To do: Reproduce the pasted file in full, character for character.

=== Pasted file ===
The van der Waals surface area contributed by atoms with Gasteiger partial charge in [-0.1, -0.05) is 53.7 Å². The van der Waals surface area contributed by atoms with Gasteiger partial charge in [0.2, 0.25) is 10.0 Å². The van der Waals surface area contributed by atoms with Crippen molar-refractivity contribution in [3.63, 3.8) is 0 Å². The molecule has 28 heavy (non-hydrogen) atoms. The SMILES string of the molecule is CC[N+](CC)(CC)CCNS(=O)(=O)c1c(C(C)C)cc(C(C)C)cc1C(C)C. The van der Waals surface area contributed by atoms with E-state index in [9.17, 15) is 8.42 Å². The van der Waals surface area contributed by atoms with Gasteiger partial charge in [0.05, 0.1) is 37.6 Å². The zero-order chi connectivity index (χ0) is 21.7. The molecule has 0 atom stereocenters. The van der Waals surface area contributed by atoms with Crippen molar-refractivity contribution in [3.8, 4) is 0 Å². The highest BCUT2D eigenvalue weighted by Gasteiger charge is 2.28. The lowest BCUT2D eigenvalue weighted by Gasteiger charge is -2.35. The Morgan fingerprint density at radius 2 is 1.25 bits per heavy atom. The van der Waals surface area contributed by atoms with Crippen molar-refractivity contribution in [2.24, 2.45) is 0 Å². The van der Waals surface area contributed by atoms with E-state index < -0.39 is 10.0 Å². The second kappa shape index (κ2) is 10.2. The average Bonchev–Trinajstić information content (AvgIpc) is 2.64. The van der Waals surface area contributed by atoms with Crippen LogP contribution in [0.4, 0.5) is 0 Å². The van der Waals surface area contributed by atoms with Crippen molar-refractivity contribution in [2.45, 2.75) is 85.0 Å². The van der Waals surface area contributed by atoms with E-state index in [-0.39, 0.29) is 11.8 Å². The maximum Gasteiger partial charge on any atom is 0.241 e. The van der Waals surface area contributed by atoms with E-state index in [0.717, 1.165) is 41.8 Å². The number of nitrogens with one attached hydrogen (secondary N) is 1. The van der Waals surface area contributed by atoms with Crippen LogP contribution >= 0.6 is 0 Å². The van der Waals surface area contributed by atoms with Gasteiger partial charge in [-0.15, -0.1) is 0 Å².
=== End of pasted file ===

The van der Waals surface area contributed by atoms with Gasteiger partial charge in [-0.1, -0.05) is 53.7 Å². The van der Waals surface area contributed by atoms with Gasteiger partial charge in [0.2, 0.25) is 10.0 Å². The van der Waals surface area contributed by atoms with Crippen molar-refractivity contribution in [3.63, 3.8) is 0 Å². The molecule has 28 heavy (non-hydrogen) atoms. The SMILES string of the molecule is CC[N+](CC)(CC)CCNS(=O)(=O)c1c(C(C)C)cc(C(C)C)cc1C(C)C. The van der Waals surface area contributed by atoms with E-state index in [9.17, 15) is 8.42 Å². The van der Waals surface area contributed by atoms with Gasteiger partial charge in [0.05, 0.1) is 37.6 Å². The zero-order chi connectivity index (χ0) is 21.7. The molecule has 0 atom stereocenters. The van der Waals surface area contributed by atoms with Crippen molar-refractivity contribution in [3.8, 4) is 0 Å². The highest BCUT2D eigenvalue weighted by Gasteiger charge is 2.28. The lowest BCUT2D eigenvalue weighted by Gasteiger charge is -2.35. The Morgan fingerprint density at radius 2 is 1.25 bits per heavy atom. The van der Waals surface area contributed by atoms with Crippen molar-refractivity contribution in [2.24, 2.45) is 0 Å². The van der Waals surface area contributed by atoms with E-state index < -0.39 is 10.0 Å². The second kappa shape index (κ2) is 10.2. The average Bonchev–Trinajstić information content (AvgIpc) is 2.64. The van der Waals surface area contributed by atoms with Crippen LogP contribution in [0.4, 0.5) is 0 Å². The van der Waals surface area contributed by atoms with Crippen molar-refractivity contribution in [2.45, 2.75) is 85.0 Å². The van der Waals surface area contributed by atoms with E-state index in [-0.39, 0.29) is 11.8 Å². The maximum Gasteiger partial charge on any atom is 0.241 e. The van der Waals surface area contributed by atoms with E-state index in [0.717, 1.165) is 41.8 Å². The number of nitrogens with one attached hydrogen (secondary N) is 1. The van der Waals surface area contributed by atoms with Crippen LogP contribution >= 0.6 is 0 Å². The van der Waals surface area contributed by atoms with Gasteiger partial charge in [-0.15, -0.1) is 0 Å².